Last summer, I participated in a 100 days project that resulted in me making hundreds of color photographs, all of which I had developed and printed (as 3x5s) at a local lab. My main motivation for this work came from my own emotions as a mother, since to me time will always pass too quickly. . . . . and here it is a year later (already!). For the occasion of my daughter's 9th birthday, on the grand day of July 4th, I decided I would finally publish some of the writing I jotted down in my journal at the time, as well as a larger collection of the photographs than I have shared before.
As with any project, Saving Daylight grew and changed organically. I broke down the end result into three categories: the personal photos, the straight street photos, and the summer photos. Out of those, I put together an Official Collection, which was framed and exhibited, although for the most part I found that it was lost and mostly overlooked in the vast array of all the other 100 days projects. That (huge) photo collage now hangs on the wall at my house. What I am sharing here is my favorites from among the personal photos; I apologize for the dust; there are only so many hours in the day and removing all the specks from the scanned prints just wasn't in the cards. . . .
Saving daylight, chasing down the sun. Preserving memories, like the sweet berries of summer, into photographs. The camera is our jar for little points of light, amalgamated together with color couplers, chemical processes, temperature, and time. We reach for the sky, pull it into the lens, and save it forever: precious days, precious light, love and moments shared from different angles. Joy enters a little black box, and emerges again brightly. How we see, how we show it -- we lived it, and loved it, like this, and together.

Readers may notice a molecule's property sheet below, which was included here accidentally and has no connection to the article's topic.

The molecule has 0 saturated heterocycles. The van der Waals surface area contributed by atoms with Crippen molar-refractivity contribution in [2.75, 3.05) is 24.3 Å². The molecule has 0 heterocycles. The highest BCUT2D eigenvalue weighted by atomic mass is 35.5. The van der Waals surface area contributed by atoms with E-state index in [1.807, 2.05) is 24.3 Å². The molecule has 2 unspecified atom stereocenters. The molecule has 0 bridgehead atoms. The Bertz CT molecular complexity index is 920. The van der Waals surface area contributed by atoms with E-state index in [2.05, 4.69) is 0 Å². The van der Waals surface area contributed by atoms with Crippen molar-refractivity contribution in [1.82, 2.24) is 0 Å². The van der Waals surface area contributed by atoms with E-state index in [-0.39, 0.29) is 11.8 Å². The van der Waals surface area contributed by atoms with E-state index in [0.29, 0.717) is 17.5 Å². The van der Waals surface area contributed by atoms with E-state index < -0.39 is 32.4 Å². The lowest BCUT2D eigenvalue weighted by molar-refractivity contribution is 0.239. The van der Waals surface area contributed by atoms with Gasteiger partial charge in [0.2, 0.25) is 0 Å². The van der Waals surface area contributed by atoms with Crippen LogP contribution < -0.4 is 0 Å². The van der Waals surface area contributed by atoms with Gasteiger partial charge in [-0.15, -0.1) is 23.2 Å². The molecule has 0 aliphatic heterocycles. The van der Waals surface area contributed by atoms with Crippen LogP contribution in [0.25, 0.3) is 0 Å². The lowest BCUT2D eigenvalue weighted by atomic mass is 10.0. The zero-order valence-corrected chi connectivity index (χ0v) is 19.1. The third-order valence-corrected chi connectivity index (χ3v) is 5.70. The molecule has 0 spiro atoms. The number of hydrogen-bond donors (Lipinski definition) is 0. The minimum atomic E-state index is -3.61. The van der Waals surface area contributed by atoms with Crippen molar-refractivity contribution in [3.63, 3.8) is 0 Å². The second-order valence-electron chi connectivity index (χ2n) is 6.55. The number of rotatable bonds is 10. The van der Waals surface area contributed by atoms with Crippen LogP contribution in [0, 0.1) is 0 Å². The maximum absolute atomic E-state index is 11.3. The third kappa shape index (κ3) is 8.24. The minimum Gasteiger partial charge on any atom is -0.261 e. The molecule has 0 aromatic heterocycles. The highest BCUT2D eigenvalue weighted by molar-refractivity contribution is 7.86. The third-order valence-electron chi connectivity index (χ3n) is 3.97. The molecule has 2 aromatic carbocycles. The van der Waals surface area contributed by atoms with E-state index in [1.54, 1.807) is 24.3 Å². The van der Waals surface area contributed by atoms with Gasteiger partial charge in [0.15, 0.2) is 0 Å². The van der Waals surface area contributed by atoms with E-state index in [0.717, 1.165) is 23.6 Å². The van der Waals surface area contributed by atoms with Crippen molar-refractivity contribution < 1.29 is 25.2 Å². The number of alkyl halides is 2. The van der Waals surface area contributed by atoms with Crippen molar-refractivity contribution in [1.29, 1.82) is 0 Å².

Things are changing. I can feel it in small moments. Little by little, day by day, she is letting go of my hand and walking away. It is both wonderful and terrible to watch. It is a small change, but a big change. The physical learning to walk at age 1 was exciting, but this imperceptible, slow parting is a pain in my heart - a pain, of course, tinged with joy at her little declaration of independence. Growing up is, after all, the whole point. A brave, healthy, strong woman is my overall goal.
In many ways we are alike, but in so many ways more we are different. I am proud of her for these differences. For forging ahead and being her own unique individual self, separate from me. For not conforming or seeking overly to please me. The world doesn't need a carbon copy of me; it needs a real version of her.
Where will she go? Who will she be? What will she do? Anywhere, everywhere, herself, anything that makes her happy and brings her joy. The rest is just details. And my hand will always be waiting, at the ready, just in case.
All photographs various color films, with Nikon FM2 and Nikonos cameras.